The Power of User-Generated Content

Marketing has two purposes to gain new customers and retain current customers. We spend thousands of dollars and countless hours on campaigns trying to reach these two audiences. Thanks to social media, we don’t have to spend our time or money to reach either. Why? Consumers are doing it for us. User-generated content is free, effortless, and a very powerful persuasive tool. Websites such as Yelp and Angie’s List are so popular because people trust their family, friends, neighbors, co-workers, classmates, and casual acquaintances more than they trust marketers and advertisers. It is obviously unrealistic to completely rely on user-generated content because it is not always positive and the reach is limited to that person’s social network. However, it is a powerful tool that should be utilized by brands.

User-generated content is most predominant on Twitter and Instagram. A picture is worth a thousand words and a thousand ad dollars. Every day, I see people I follow on Instagram post pictures of great sushi or a new outfit and in the comments it’s always the same, “Where did you get that from?” “Need to go their immediately.” What is so appealing about these pictures; authenticity. Unlike advertisements, pictures posted on social media sties by consumers do not have food artists fixing them and retouching them. The pictures are honest and show your product for what it really is. Most of the time, these pictures are not even accompanied by a caption of words and don’t need to be.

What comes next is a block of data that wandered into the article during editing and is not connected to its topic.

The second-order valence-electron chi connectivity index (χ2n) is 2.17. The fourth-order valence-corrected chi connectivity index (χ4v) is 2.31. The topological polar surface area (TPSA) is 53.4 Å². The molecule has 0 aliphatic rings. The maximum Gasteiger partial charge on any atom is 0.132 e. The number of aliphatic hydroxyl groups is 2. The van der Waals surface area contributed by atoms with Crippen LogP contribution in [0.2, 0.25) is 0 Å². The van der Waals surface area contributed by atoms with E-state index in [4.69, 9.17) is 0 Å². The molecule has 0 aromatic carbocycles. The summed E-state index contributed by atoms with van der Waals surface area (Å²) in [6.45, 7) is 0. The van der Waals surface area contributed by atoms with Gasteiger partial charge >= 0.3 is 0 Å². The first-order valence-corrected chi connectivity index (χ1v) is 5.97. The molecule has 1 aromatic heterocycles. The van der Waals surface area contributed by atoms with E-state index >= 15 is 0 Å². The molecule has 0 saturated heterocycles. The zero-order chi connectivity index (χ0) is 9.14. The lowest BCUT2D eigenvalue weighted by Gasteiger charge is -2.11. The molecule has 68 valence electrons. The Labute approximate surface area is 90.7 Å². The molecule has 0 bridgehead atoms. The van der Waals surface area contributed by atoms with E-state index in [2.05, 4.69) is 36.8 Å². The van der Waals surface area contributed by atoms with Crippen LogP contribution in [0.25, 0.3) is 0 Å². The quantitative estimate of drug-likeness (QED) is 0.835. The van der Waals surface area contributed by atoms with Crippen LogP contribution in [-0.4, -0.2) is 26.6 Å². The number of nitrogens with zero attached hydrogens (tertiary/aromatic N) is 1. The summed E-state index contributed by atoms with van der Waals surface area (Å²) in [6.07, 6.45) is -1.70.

Here are a few tips to make user-generated content work for your brand:

1.      Create Hashtags to Track

For user-generated to be most powerful, it is important for the brand to have some hand in it. Make sure to create your own hashtags for your products and your company on Instagram and Twitter. This makes it easier to track who is posting about your brand and what they are showing and saying. Consumers will catch on and begin using the hashtags on their own.

2.      Create Contests

Users are going to post on their own but to have it be more consistent, give them an incentive. Contests are a great way to get users posting about your brand and how they use it on a daily basis. Forever 21 did a great contest on Instagram where they had users posts outfit pictures for 21 days. Followers of participants were exposed to Forever 21 products for a full month.

As I said before, sometimes user-generated content can be negative and is intended to damage a brand. But that is the beauty of social media we are exposed to the good, bad, and downright ugly we don’t want to see. User-generated content also forces us to acknowledge and address our flaws and shortcomings as a brand. The key is to see such posts as an opportunity for improvement. Whether promoting or dissing your brand, user-generated content is powerful.

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